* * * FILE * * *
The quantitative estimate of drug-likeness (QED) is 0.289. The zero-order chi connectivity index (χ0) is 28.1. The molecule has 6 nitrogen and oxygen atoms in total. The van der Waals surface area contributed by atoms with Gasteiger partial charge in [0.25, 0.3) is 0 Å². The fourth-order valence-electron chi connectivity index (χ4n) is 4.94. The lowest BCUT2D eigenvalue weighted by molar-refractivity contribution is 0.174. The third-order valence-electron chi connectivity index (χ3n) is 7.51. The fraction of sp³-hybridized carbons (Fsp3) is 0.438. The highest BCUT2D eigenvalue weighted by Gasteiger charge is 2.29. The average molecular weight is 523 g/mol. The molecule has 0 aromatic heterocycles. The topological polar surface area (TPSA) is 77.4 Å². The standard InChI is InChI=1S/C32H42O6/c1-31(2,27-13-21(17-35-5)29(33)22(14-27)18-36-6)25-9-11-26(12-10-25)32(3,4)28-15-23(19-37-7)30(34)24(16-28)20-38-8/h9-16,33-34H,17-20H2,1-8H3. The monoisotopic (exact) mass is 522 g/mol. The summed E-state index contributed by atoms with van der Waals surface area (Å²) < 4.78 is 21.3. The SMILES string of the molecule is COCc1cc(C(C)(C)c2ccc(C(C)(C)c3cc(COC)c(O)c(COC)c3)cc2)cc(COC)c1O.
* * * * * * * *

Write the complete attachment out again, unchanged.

The quantitative estimate of drug-likeness (QED) is 0.289. The zero-order chi connectivity index (χ0) is 28.1. The molecule has 6 nitrogen and oxygen atoms in total. The van der Waals surface area contributed by atoms with Gasteiger partial charge in [0.25, 0.3) is 0 Å². The fourth-order valence-electron chi connectivity index (χ4n) is 4.94. The lowest BCUT2D eigenvalue weighted by molar-refractivity contribution is 0.174. The third-order valence-electron chi connectivity index (χ3n) is 7.51. The fraction of sp³-hybridized carbons (Fsp3) is 0.438. The highest BCUT2D eigenvalue weighted by Gasteiger charge is 2.29. The average molecular weight is 523 g/mol. The molecule has 0 aromatic heterocycles. The topological polar surface area (TPSA) is 77.4 Å². The standard InChI is InChI=1S/C32H42O6/c1-31(2,27-13-21(17-35-5)29(33)22(14-27)18-36-6)25-9-11-26(12-10-25)32(3,4)28-15-23(19-37-7)30(34)24(16-28)20-38-8/h9-16,33-34H,17-20H2,1-8H3. The monoisotopic (exact) mass is 522 g/mol. The summed E-state index contributed by atoms with van der Waals surface area (Å²) < 4.78 is 21.3. The SMILES string of the molecule is COCc1cc(C(C)(C)c2ccc(C(C)(C)c3cc(COC)c(O)c(COC)c3)cc2)cc(COC)c1O.